Worth noting: Koch Industries, a company often inaccurately described as simply an oil or manufacturing concern, is highly active in the commodity speculation business akin to the big hedge funds and banks like Goldman Sachs.

As Fortune magazine reported, when oil prices dropped from a record high in July of 2008 to record lows in December of that year, Koch bought up the cheap oil to take it off of the market. Koch leased a number of giant oil tankers, including the 2-million-barrel-capacity Dubai Titan, to store the oil offshore. The decrease in supply increased the price for consumers that year, while Koch took advantage of selling the oil off later at higher prices.

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Funny we don't have cable shows or late night jokes about 1% hoarders...

"Super-PACs May Be Bad for America, But They're Very Good for CBS"


Ask the average American about super-PACs and I'd venture to guess he or she thinks of: those incessant negative political ads during the evening news, something about the Obama-Romney race, or the sheer amount of spending ($7 billion!) during the last election season. (That is, if they even know what a super-PAC is.) For the broadcasting business, though, super-PACs have come to stand for something altogether different: a big, fat payday.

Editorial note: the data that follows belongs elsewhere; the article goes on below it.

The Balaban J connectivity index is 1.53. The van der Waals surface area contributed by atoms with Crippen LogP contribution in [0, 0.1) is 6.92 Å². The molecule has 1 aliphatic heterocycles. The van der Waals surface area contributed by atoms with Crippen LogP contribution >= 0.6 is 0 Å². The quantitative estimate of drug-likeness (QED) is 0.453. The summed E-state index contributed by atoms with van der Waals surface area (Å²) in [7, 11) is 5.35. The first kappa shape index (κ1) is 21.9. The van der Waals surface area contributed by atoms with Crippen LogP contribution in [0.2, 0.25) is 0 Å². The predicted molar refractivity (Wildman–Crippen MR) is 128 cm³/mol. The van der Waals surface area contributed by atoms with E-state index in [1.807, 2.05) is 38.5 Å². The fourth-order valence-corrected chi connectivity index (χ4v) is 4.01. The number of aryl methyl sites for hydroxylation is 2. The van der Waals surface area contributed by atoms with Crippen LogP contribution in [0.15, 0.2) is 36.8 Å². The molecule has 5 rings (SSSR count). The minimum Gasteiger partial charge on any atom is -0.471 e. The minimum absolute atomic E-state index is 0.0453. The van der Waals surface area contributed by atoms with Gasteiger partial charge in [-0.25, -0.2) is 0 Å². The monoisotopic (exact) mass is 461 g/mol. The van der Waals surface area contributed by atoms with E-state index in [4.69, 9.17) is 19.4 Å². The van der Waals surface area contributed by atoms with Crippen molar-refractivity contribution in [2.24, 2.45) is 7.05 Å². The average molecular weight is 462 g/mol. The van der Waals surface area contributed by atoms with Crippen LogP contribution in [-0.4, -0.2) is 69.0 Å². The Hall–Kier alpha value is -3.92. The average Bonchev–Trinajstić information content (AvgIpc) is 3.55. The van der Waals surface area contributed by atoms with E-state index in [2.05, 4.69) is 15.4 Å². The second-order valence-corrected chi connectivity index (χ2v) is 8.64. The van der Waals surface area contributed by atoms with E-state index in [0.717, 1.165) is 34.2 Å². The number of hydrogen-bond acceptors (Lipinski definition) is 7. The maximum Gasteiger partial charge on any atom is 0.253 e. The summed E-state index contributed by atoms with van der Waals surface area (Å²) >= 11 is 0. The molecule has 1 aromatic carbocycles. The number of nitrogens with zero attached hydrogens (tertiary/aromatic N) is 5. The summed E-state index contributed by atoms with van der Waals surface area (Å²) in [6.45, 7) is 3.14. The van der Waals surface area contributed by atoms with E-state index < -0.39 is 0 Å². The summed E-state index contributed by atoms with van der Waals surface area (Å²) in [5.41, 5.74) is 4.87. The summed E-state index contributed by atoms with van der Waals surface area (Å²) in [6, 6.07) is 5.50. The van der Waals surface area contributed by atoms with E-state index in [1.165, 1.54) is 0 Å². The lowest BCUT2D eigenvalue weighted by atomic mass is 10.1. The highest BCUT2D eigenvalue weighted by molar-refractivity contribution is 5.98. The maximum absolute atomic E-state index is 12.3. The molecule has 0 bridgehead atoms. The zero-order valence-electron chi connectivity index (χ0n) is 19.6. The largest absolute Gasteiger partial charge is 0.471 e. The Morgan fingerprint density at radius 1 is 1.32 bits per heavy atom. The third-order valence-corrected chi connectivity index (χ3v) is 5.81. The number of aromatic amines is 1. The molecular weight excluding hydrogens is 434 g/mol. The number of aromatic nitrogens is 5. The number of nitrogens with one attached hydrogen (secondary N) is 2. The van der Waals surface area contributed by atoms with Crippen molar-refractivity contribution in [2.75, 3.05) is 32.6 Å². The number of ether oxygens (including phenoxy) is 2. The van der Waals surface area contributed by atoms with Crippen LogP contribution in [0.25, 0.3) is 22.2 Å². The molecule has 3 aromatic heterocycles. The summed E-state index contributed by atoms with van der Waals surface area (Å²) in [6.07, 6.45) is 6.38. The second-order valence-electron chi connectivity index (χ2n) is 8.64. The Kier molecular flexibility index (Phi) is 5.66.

The title of this post refers to something Les Moonves, the CEO of CBS Corporation, said at an entertainment law conference last year. Moonves was understandably over the moon about the rise of super-PACs: In 2012, he explained, the network's profits were expected to soar by $180 million thanks to political ads.

And it's not just CBS that's riding high thanks to political ad spending. TV stations in battleground states are magnets for ad spending, and they're driving a new wave of consolidation in the broadcast industry, leaving a handful of big media companies well-positioned to reap hundreds of millions during the 2014 midterm elections and, especially, the 2016 presidential race. Just in the past month, the Gannett company bought 20 TV stations for $1.5 billion, and the Tribune Company inked a $2.7 billion deal for 19 stations. Those deals included stations in battleground states.

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And you wonder if the MEdia could be complicit in politics? Why the MEdia seems to be propping up the GOP when it should be gone and forgotten? Why the president's speech on the environment was relegated to the Weather Channel? Substitute MSNBC or ABC or any other MEdia out there for CBS, your local stations, too.

Bush-Cheney began illegal NSA spying before 9/11, says telcom CEO


Contradicting a statement by ex-vice president Dick Cheney on Sunday that warrantless domestic surveillance might have prevented 9/11, 2007 court records indicate that the Bush-Cheney administration began such surveillance at least 7 months prior to 9/11.

The Bush administration bypassed the law requiring such actions to be authorized by FISA court warrants, the body set up in the Seventies to oversee Executive Branch spying powers after abuses by Richard Nixon. Former QWest CEO John Nacchios said that at a meeting with the NSA on February 27, 2001, he and other QWest officials declined to participate. AT&T, Verizon and Bellsouth all agreed to shunt customer communications records to an NSA database.

In 2007 the Denver Post reported: